When-Issued (WI) certificates are bonds that offer investors a funded method to purchase certain K-Deal® certificates in advance of the K-Deal settlement, all while earning a guaranteed current coupon. Freddie Mac Multifamily first brought this structure to market in September 2021 for our A-M class bonds, and by year-end, we had settled nearly $2 billion through the WI execution path. In January 2022, we began adapting this concept for our A-2 class bonds. As of June 2022, we’ve used the WI program on a total of 21 deals representing $11.3 billion sold through the program.

Since the program’s launch, we’ve continued to see strong investor engagement with both the A-M and A-2 bond classes on each WI offering. Looking ahead, this funded-forward structure is expected to be the predominant way for an investor to acquire new-issue A-2 and A-M guaranteed classes for our 7- and 10-year fixed-rate K-Deals. Our next WI offering will be our tenth deal to feature both A-2 and A-M bond classes.

Now that we’re about 10 months into the WI program, we would like to take this opportunity to revisit some of the questions we have received around the mechanics and rationale for its creation, as well as touch on the future of the program. To help shed some light on these topics, we’d like to share the perspectives from two of our WI subject matter experts: Ling Xu, vice president of our Multifamily Investments & Portfolio Management Team, and Jason Griest, vice president of Multifamily Securitization. Both were instrumental in the creation and ongoing execution of our WI program, and we’re excited to pull back the curtain and share their behind-the-scenes perspectives.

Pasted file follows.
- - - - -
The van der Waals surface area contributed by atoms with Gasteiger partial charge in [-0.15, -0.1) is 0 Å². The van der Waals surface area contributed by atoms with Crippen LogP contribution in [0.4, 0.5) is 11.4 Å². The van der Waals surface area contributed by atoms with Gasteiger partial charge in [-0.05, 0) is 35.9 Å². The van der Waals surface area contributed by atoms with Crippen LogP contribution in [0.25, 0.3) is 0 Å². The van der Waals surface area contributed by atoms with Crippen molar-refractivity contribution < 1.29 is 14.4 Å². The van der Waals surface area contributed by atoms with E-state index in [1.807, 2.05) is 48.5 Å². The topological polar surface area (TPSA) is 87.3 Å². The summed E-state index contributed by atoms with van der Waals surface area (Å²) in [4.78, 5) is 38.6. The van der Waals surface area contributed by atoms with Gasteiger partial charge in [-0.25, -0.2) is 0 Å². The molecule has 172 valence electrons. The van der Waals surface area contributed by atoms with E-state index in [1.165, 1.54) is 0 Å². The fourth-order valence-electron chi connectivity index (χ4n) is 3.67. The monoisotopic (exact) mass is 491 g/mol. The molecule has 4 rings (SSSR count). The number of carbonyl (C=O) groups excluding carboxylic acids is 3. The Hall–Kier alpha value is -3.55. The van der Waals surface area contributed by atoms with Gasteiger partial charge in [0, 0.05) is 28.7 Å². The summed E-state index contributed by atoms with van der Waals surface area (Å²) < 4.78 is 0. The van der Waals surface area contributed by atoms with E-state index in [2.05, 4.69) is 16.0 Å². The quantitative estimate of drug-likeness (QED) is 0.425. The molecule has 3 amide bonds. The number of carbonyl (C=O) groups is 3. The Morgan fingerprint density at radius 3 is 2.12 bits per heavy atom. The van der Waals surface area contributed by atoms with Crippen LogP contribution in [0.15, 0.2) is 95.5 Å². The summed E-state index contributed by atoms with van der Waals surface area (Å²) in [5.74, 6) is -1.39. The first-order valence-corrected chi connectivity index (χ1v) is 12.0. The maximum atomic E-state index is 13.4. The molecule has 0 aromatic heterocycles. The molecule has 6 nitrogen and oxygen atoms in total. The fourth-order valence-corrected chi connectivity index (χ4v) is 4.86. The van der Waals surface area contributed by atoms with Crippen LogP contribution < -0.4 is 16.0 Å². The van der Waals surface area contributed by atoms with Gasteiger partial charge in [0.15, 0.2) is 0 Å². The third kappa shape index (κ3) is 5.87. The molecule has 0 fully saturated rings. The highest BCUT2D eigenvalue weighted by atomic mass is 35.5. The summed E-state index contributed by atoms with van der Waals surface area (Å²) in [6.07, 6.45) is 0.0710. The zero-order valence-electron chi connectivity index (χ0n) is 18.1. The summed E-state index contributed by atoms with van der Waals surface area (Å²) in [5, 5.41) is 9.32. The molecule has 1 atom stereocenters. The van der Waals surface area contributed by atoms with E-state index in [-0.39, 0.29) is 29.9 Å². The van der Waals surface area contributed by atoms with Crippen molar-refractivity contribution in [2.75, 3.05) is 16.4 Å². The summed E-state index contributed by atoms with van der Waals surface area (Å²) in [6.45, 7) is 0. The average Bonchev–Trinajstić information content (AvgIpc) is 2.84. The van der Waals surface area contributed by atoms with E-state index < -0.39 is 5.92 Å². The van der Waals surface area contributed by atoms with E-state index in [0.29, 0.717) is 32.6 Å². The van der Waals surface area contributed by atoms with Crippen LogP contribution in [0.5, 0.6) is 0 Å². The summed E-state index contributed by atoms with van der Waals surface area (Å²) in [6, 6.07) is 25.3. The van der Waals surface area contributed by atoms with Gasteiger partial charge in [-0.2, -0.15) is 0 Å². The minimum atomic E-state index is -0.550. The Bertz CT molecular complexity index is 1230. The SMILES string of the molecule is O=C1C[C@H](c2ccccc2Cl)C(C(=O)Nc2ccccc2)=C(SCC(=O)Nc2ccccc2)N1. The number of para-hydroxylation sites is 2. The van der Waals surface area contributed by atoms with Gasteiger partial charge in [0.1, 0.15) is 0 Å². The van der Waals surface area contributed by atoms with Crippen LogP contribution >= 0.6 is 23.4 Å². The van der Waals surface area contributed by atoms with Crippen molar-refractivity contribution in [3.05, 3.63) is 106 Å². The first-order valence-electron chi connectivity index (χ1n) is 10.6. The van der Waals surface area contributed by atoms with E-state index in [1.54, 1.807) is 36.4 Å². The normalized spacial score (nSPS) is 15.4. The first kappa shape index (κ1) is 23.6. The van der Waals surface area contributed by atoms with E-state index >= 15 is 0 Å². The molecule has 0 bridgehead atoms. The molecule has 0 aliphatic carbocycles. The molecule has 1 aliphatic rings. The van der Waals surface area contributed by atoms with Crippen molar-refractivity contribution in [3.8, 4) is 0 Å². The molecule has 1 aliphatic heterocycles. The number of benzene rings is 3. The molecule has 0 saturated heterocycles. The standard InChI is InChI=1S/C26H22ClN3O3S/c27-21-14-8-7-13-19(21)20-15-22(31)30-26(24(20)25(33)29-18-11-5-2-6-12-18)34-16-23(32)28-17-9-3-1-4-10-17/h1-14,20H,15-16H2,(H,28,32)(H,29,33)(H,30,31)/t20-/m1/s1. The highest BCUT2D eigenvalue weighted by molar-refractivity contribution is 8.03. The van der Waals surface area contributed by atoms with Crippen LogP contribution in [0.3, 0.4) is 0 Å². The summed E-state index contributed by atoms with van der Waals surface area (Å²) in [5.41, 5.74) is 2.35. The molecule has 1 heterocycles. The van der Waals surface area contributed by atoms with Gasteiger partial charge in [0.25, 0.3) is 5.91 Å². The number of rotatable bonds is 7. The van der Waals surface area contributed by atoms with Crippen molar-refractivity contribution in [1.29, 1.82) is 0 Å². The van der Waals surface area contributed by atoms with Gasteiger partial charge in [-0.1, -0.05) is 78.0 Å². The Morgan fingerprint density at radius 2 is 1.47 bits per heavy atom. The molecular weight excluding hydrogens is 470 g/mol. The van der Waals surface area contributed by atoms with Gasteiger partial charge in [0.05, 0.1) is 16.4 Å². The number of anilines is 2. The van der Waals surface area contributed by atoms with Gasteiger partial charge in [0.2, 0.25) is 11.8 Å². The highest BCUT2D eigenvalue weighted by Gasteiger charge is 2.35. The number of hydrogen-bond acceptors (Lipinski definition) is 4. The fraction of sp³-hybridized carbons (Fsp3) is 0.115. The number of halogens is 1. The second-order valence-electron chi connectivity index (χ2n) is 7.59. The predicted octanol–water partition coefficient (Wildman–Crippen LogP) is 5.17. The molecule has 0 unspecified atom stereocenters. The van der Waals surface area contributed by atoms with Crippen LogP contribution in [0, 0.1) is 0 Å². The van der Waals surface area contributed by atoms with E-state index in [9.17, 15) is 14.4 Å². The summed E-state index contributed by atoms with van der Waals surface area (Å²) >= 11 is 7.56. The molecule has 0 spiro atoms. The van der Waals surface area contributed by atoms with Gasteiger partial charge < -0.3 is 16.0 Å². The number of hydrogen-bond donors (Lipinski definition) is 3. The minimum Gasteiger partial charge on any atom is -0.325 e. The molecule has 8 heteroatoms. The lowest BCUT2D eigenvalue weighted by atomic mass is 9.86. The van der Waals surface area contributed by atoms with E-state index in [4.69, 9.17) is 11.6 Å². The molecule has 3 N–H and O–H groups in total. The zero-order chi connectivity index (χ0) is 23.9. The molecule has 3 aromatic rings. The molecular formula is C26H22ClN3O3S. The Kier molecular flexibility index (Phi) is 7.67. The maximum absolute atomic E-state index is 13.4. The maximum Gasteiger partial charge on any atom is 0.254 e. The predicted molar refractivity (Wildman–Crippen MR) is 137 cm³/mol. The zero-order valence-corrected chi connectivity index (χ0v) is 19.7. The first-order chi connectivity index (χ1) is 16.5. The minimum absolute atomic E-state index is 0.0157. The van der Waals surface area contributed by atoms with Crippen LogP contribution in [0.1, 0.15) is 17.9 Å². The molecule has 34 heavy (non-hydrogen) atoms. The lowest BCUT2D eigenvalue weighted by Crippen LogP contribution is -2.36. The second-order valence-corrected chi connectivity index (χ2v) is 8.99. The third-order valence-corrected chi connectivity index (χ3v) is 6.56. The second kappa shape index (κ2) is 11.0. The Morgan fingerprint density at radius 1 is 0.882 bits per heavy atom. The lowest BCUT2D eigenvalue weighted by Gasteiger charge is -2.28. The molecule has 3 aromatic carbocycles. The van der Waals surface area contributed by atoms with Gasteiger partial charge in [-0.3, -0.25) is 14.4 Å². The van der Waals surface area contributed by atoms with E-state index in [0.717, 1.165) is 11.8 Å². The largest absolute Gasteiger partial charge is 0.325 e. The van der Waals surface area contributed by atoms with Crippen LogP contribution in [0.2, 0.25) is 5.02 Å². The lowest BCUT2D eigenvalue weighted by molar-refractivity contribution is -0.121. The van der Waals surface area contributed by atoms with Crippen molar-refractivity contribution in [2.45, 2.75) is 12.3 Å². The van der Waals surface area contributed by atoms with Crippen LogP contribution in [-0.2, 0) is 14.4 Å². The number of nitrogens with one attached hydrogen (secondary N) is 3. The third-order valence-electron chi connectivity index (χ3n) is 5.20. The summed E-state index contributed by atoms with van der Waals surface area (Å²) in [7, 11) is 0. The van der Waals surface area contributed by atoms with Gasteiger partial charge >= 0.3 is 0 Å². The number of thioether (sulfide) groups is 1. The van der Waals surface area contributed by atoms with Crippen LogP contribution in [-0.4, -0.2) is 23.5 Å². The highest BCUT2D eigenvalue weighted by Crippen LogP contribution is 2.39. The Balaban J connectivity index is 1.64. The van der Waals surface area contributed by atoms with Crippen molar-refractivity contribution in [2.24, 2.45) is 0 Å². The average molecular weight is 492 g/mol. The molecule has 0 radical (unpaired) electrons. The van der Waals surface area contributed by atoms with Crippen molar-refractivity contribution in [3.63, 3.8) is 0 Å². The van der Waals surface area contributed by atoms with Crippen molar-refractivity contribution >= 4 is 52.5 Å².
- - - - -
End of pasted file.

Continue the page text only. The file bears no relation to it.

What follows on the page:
photo of Ling Xu

Perspective from Ling Xu

Vice President, Multifamily Investments & Portfolio Management

Ling, can you share details on why the WI product was developed?
The Freddie Mac Multifamily K-Deal model requires us to aggregate loans on our balance sheet and then issue pooled transactions. Although we hedge the interest rate risks, the aggregation period does subject Freddie Mac to market spread risk, because some of those hedging tools are imperfect. In other words, in the traditional K-Deal model, if bond spreads widen or tighten before the loans are turned into issued securities, we will be subject to the market volatility. To help minimize this spread risk volatility, the WI product effectively shrinks the time we are subject to the market volatility by pre-selling some of a future K-Deal’s securities up to 90 days early. The WI program better aligns our loan production with the pricing of our security offerings. This concept is the first of its kind in the market and differs from the forward settle model (such as Single Family TBA or Fannie Mae DUS) through the funded form. It further reduces future rate uncertainty and therefore is both an effective spread and rate-hedging tool.